Thursday, May 25, 2017

Here is the announcement of the next meeting from Jefferson County Genealogical Society. There are many groups around  the country, so there's probably a local one not far from you. This is a great group with a lot of wonderful meetings in the area where some of my ancestors once lived.



Tuesday, May 23, 2017

5 Ways To Get Your Genealogy Done


I've been overwhelmed since an early age!
Does it ever seem to you like there’s never enough time to work on your genealogy? Or that you work on it, but there’s never enough time to get done what you want to do? I always seem to be feeling this way to a certain extent, but last week was especially bad. We were tackling a large project and I didn’t seem to have more than 5 minutes in a day to apply to anything I wanted to work on that wasn’t related to that project. I still got a few things done, though. Here are my top five ways to manage to sneak a little genealogy in on a given day, or better yet, a little extra research time beyond the normal!

1.    Block time
Have you ever heard of blocking time out on your calendar to get things done? It’s like making an appointment with yourself. If you have a doctor’s appointment or a work meeting scheduled, you will take the estimated amount of time and block it out on your calendar or schedule. Once you’ve done this you know that the time is dedicated to that task and anything short of an emergency will have to be planned for some other time. Well, do the same thing for your genealogy! That’s right find a block of free time, whether 15 minutes or 3 hours, and mark in a meeting called “Genealogy” on your schedule.  Keep doing this throughout the week or month. The larger the block of time, the better, but anything is good if it gives you a chance to work on your genealogy! Now treat it like all your other meetings and appointments—nothing short of an emergency…

2.    Prioritize
Now, you’ve blocked that time and are actually sitting down to work on your genealogy. You’re looking at a pile of papers or the flashing curser on the computer screen. What to do first? Take a few moments- not to long- or you’ll easily fill up that entire block of time. Glance through what you’ve been meaning to do and prioritize. Just like when you make a list of household chores, decide which ones are the most important to get done. Sometimes one thing needs to be done, before another task as well. Just take your list and put them down in the order of most important to accomplish or what needs to be done first. There! Now, if you only get part way through the list (and who are we kidding, we keep finding more people to add to the research list!), you will have accomplished at least some of the most important items.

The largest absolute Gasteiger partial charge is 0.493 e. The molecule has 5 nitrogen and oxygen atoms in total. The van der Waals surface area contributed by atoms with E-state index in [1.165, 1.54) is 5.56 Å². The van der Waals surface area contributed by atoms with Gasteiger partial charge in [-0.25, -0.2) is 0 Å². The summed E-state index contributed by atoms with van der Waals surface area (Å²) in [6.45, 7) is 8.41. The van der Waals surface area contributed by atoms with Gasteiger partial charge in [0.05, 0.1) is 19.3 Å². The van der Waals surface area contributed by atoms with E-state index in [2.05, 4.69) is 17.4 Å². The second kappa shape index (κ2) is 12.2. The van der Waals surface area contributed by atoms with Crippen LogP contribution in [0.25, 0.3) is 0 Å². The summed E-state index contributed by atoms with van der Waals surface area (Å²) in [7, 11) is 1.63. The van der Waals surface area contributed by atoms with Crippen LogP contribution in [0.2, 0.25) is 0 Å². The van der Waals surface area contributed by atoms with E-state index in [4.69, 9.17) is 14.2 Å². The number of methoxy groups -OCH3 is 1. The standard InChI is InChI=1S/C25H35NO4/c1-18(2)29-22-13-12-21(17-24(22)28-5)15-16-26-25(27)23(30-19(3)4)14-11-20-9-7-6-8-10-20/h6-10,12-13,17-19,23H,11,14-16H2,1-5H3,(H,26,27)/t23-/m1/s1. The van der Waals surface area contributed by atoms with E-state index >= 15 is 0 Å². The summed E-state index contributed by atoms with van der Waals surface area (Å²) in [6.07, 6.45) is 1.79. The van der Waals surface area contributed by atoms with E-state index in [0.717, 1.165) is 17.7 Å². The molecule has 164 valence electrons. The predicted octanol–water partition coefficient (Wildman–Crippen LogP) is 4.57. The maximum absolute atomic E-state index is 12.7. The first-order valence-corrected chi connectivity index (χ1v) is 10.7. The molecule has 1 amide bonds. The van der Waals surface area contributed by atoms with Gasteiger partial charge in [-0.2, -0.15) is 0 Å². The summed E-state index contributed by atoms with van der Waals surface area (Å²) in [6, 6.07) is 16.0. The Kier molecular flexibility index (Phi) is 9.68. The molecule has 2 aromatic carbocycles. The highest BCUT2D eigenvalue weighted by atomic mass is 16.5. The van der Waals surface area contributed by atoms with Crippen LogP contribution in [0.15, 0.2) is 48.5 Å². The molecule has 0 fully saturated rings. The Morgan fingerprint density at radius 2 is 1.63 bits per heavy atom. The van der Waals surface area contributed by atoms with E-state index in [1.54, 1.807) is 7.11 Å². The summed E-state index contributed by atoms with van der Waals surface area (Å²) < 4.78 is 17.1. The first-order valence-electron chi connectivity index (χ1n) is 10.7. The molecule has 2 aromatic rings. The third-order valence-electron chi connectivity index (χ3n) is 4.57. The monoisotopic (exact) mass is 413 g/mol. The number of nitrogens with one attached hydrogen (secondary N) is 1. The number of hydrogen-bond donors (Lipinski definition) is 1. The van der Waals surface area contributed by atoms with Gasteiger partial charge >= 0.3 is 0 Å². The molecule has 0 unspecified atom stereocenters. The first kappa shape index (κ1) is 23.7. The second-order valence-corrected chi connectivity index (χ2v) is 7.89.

3.    5 minute jobs
While you’re making that list, don’t forget to mark items that will only take a few minutes of time. Maybe put an asterisk beside them or highlight them on your list. Sending off a quick email to a cousin, requesting a record from a library or other organization, sticking a few papers in their proper file… Any of those tasks that take just a few minutes should be marked so they can be spotted quickly. These are for those quick little blocks of time you have. Maybe you’re waiting for your spouse to get home, or the timer will be sounding on the oven soon. If you’ve got a few minutes glance at the list and get one of these jobs done and out of the way.

4.    Delegate
Is there someone else that is interested in genealogy that could do some of the research for you? Can you request a library look up an obituary so you don’t have to go there? Are their kids in the house that could be bribed into filing for you or mopping the kitchen floor? Get someone else to do a few tasks for you, either genealogy or others that can give you more time for your research.

5.    Automate
This is similar to the one above, only you’re delegating tasks to the computer. Shaky leaves on Ancestry? They’ll help you find more information. Google Alerts that search for mention of an area or an elusive relative. Again, they’ll help. Anything like this will give you more time to go more in depth with your research.

Sunday, May 14, 2017

In Honor of Mother's Day

My Maternal Line:


My Mom- Alice Wooster Ward

Grandma- Alice Jennings Wooster
Great-Grandma- Sarah Damery Jennings

Tuesday, May 2, 2017

NERGC 2017 in Springfield


Well, I am exhausted. My head is in a whirl. I’ve written a “To Do” list that is one notebook page long for just genealogy projects. And I am anxious to work my way down all of this! What produces all this you might ask? A genealogy conference!

A scene from the exhibit hall
We returned home Sunday evening tired, but happy from the New England Regional Genealogical Conference (NERGC) in Springfield, Massachusetts. This was a three-day conference with a side trip to Old Sturbridge Village thrown in. For a genealogist, it is like a child being let loose in a candy shop!

The conference, rather obviously, concentrated on New England research and resources, particularly those in western Massachusetts where it was held. However, there are a lot of classes on various topics and they don’t all restrict themselves to this area. There were classes as well on general research methods, Irish research, writing, DNA and military amongst others.